This area, the mPFC, can be further divided into upper and lower regions (called dorsal and ventral, respectively), and it turns out that each one makes different contributions to self-related thought. The dorsal section plays a role in distinguishing self from other and appears to be task-related, whereas the ventral section, the vmPFC, contributes more to emotional processing.
In the SCAN study, the researchers used the self-reference effect to assess memories of present and future selves among people who had brain lesions to the vmPFC. The scientists worked with seven people who had lesions to this area and then compared them with a control group made up of eight people with injuries to other parts of the brain, as well as 23 healthy individuals without brain injuries. By comparing these groups, the scientists could investigate whether brain lesions in general or those to the vmPFC specifically might affect SREs. All people in the study underwent a thorough neuropsychological evaluation, which confirmed that they were within normal ranges for a variety of cognitive assessments, including measures of verbal fluency and spatial short-term memory. The researchers then asked the participants to list adjectives to describe themselves and a well-known celebrity, both in the present and 10 years in the future. Later, the participants had to recall these same traits.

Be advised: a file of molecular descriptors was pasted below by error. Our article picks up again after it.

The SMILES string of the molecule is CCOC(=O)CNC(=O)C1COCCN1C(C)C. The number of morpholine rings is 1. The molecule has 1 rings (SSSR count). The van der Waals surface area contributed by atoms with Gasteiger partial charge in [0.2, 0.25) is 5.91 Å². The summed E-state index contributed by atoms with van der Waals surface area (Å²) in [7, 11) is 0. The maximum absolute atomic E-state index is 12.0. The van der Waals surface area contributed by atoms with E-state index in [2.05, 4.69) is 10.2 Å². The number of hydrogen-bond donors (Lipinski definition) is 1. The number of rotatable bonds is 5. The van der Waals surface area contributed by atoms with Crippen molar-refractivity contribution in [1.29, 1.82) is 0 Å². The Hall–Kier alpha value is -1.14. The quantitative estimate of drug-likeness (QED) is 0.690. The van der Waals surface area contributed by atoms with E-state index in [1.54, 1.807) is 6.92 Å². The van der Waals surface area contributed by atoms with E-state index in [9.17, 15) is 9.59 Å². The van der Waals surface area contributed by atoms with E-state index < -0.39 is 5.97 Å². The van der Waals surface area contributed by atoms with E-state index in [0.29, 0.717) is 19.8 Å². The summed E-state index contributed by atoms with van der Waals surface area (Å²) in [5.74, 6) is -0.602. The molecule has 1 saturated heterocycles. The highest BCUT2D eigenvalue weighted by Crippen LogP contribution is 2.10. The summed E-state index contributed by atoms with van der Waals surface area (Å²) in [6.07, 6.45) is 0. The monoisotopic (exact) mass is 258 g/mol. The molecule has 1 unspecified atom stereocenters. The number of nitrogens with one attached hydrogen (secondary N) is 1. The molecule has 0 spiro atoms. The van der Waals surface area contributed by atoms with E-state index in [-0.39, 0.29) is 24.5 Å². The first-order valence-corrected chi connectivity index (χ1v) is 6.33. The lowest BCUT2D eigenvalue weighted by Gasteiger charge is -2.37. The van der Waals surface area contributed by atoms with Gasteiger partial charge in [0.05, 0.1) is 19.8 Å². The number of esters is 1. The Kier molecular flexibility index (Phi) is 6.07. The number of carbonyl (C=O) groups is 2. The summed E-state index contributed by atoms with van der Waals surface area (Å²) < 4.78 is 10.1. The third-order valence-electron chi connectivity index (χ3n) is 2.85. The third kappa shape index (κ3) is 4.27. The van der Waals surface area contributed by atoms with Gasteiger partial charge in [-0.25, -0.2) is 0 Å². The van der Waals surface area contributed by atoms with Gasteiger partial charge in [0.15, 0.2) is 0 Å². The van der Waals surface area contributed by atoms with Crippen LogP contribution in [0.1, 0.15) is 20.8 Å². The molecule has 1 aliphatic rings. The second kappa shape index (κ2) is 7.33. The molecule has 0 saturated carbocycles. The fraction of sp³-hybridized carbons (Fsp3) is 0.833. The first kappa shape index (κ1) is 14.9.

The researchers discovered that people in their control group could recall more adjectives linked to themselves in the present and future than adjectives linked to the celebrity. In other words, scientists found that the self-reference effect extends to both the future and the present self. Although there was some variation in the group—people with brain injuries to areas other than the vmPFC were somewhat less able to recall details about their future self when compared with healthy participants—the self-reference effect still held true.